As reported in The Star, The Twittersphere (or is it Twitterverse?) was recently abuzz when rapper-turned-actor (the second one is debatable) 50 Cent posted pictures of himself looking decidedly skeletal. He starved himself down to 160 pounds for a role as a football player afflicted by cancer.
He says he drew inspiration for the weight loss from acting greats like Robert De Niro, Christian Bale, and Tom Hanks, who have all lost weight for movie roles at various times. Let’s be clear here: 50 Cent is no Robert De Niro. He’s not Ice-T, he’s not Ice-Cube. He’s not even “Marky Mark” Wahlberg. As rappers-turned-actors go, he’s pretty low on the totem pole. See, usually when an actor loses weight for a role, they’re a good actor, and the weight loss improves their performance. Usually when a rapper turns to acting, their natural charisma and emotion helps them succeed.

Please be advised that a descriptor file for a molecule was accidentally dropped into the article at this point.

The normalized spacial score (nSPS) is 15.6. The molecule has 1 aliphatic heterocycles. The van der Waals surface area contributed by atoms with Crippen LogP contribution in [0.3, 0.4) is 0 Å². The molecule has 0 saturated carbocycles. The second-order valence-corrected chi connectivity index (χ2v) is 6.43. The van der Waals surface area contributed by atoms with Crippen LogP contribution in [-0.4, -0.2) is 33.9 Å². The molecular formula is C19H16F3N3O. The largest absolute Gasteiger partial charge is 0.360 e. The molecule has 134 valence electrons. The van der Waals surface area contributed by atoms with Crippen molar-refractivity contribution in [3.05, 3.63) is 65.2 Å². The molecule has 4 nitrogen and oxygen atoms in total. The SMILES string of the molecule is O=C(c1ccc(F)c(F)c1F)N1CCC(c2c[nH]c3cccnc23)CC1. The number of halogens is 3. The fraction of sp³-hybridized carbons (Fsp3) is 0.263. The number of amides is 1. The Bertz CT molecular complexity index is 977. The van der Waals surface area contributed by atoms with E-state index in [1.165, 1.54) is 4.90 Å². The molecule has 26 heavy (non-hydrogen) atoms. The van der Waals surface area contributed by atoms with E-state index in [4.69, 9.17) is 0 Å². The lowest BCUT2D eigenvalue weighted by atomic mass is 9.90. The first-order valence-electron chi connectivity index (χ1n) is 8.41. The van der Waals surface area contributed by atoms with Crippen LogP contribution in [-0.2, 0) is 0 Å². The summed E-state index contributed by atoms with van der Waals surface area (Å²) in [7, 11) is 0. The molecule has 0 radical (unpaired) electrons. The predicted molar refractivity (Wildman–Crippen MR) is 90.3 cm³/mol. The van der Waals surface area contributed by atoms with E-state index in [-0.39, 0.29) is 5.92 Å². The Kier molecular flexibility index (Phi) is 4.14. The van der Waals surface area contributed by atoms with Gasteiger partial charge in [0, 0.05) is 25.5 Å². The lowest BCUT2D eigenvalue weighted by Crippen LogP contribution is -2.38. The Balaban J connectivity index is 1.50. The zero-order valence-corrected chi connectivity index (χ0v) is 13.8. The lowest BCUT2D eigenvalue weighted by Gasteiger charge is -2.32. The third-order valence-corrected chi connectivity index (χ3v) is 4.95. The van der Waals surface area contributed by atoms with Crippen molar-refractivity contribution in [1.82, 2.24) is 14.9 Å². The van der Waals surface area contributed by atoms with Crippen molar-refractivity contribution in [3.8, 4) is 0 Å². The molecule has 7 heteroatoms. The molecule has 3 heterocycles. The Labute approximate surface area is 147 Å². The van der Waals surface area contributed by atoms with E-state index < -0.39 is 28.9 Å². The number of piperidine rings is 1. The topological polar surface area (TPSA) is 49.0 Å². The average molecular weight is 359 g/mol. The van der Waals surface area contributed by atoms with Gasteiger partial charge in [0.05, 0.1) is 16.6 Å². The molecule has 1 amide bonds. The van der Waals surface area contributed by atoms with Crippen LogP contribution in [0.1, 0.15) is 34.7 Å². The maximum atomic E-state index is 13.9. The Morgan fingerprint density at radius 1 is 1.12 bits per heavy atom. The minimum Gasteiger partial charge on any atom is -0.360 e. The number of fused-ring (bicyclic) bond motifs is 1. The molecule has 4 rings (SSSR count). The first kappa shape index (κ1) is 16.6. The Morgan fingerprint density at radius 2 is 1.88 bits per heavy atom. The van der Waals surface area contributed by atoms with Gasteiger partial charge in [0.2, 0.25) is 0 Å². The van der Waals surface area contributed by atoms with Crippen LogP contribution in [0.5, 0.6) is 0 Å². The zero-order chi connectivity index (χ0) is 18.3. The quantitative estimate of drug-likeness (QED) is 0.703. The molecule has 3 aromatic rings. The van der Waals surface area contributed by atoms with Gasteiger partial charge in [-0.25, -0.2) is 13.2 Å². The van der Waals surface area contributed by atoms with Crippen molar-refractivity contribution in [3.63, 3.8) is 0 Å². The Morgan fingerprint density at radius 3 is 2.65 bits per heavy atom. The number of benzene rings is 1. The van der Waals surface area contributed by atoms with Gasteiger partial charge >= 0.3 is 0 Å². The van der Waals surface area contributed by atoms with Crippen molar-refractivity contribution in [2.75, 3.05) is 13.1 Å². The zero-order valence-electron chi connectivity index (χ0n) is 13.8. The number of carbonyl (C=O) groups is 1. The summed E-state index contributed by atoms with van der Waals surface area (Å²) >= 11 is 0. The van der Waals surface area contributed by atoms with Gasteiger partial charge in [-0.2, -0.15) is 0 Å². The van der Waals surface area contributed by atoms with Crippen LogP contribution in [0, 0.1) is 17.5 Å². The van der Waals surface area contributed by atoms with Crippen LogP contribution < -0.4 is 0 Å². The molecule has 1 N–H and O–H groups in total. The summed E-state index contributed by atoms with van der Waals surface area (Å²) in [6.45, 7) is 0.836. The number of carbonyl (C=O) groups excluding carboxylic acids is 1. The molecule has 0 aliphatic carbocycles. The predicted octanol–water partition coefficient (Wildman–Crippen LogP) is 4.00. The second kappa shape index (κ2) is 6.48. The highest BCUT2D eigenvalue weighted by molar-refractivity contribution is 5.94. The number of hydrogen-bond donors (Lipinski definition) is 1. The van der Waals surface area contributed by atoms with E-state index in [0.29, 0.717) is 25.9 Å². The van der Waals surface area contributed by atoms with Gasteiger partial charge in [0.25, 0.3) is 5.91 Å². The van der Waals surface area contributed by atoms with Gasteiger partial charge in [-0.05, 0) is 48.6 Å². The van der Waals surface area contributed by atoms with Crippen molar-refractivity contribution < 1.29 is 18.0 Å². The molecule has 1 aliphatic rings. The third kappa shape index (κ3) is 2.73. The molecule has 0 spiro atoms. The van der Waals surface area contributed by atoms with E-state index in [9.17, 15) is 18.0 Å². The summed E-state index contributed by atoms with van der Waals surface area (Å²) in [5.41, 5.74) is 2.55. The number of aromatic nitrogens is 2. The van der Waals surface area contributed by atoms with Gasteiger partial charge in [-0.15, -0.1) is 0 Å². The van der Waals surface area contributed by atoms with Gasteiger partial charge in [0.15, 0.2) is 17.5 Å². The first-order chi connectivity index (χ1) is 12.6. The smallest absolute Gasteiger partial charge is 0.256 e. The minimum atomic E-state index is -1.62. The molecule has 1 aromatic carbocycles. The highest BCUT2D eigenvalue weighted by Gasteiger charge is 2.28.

Variety critic Brian Lowry’s review of The Pacific – a miniseries about World War II – was posted well before the series premiered; however, since half the episodes in the 10-part series have now aired, one can start to analyze his viewpoint.
Lowry’s reaction is mostly lukewarm to negative. His biggest complaint about The Pacific is it’s lack of cohesion. As he puts it, this disconnectedness, “makes the hours play more like loosely assembled snapshots of the war without a compelling hook to pull the audience along.”
His point is well taken. Though The Pacific really only has a handful of main characters, their personalities are slow to develop. For example, John Basilone is essentially a blank slate after the first episode – none of his character traits or defining characteristics are revealed. The second episode sees him perform a heroic action, but it comes out of the blue. We know what he did makes him a hero, but we don’t know anything else about him. His character is a cardboard cutout.